Homemade cranberry sauce (it's the recipe on the bag, with OJ instead of water.)

If you don't like turkey, do a chicken.

Buy a pumpkin pie.

Is this close to answering your questions?
posted by Ruthless Bunny at 1:25 PM on November 18, 2013


I wouldn't cook the turkey on top of the stuffing (or stuffing inside of a turkey, for that matter) for food safety reasons. The stuffing you have planned sounds fine to serve on the side with gravy. (Yes you do need gravy!) Separating the breast and thigh for cooking is a very good idea in all circumstances.
posted by BibiRose at 1:35 PM on November 18, 2013 [1 favorite]


Cook the stuffing separately or you run the risk of it either drying up or not completely cooking the turkey juices. One is bad, the other is worse.

How many people do you need to feed? I would just cook the turkey breasts/thighs instead of the whole bird and proceed with the sides as usual. You're not just serving stuffing, right? Because Thanksgiving without at least mashed potatoes and gravy is a crime.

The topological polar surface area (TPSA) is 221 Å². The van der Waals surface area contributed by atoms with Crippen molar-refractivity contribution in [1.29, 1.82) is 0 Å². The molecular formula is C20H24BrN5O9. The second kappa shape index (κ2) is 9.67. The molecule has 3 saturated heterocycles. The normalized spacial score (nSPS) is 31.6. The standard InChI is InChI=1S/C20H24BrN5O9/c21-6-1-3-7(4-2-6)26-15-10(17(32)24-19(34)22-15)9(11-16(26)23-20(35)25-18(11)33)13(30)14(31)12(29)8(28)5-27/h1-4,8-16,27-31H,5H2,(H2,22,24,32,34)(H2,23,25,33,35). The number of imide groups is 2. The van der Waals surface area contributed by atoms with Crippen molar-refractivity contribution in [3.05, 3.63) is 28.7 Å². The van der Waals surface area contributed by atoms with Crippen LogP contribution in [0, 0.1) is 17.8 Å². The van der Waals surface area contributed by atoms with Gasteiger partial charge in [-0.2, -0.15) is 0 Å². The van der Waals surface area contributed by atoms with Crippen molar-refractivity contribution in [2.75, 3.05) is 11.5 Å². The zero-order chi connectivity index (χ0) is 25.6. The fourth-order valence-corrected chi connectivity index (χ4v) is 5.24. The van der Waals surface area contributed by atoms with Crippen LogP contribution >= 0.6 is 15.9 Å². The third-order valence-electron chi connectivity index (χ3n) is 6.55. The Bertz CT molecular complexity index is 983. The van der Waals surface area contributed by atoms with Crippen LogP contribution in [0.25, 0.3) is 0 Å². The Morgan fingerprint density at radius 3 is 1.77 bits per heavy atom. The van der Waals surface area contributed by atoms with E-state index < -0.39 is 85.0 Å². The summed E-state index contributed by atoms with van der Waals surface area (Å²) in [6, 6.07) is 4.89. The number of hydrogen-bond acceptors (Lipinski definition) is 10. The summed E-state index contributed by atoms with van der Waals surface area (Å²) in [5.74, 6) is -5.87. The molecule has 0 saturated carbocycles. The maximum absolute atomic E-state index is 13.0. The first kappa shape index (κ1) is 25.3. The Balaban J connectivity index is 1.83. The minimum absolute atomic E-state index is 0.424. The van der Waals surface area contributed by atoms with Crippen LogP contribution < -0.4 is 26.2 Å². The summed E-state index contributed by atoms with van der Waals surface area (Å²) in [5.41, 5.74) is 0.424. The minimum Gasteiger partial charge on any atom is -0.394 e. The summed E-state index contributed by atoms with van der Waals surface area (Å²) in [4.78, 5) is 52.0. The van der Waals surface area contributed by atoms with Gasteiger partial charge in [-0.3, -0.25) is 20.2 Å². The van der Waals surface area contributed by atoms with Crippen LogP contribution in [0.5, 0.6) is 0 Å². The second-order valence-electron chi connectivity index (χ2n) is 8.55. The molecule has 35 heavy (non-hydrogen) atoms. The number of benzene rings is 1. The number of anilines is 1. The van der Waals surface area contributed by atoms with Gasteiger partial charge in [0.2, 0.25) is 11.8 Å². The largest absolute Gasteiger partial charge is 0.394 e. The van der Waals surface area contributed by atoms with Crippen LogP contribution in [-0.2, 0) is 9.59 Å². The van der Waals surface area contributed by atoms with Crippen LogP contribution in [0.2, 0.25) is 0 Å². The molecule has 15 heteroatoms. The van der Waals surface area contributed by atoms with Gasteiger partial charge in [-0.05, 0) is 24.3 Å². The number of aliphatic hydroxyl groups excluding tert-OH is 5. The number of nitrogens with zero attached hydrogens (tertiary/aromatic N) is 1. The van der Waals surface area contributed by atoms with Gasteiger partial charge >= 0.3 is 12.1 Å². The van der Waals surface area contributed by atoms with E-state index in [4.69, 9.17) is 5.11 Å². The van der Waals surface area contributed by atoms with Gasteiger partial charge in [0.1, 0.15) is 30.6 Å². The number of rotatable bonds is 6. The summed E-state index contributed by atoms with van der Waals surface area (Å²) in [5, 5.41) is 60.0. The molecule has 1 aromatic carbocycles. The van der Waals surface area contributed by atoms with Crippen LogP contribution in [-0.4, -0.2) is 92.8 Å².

posted by lydhre at 1:38 PM on November 18, 2013


Okay, we're all a bit confused about what the question is, but last year I had a Thanksgiving with very few meat eaters, so I only did a turkey breast (via an Ina Garten recipe). It was great.
posted by BlahLaLa at 1:51 PM on November 18, 2013


I think the stuffing would get too greasy from all the turkey drippings that would otherwise become greasy gravy.
posted by mareli at 1:58 PM on November 18, 2013


Sorry if I was unclear. I making a small meal for four. I usually roast a whole turkey breast, but that's been too much in the past and my nephew mentioned he would like some dark meat this year.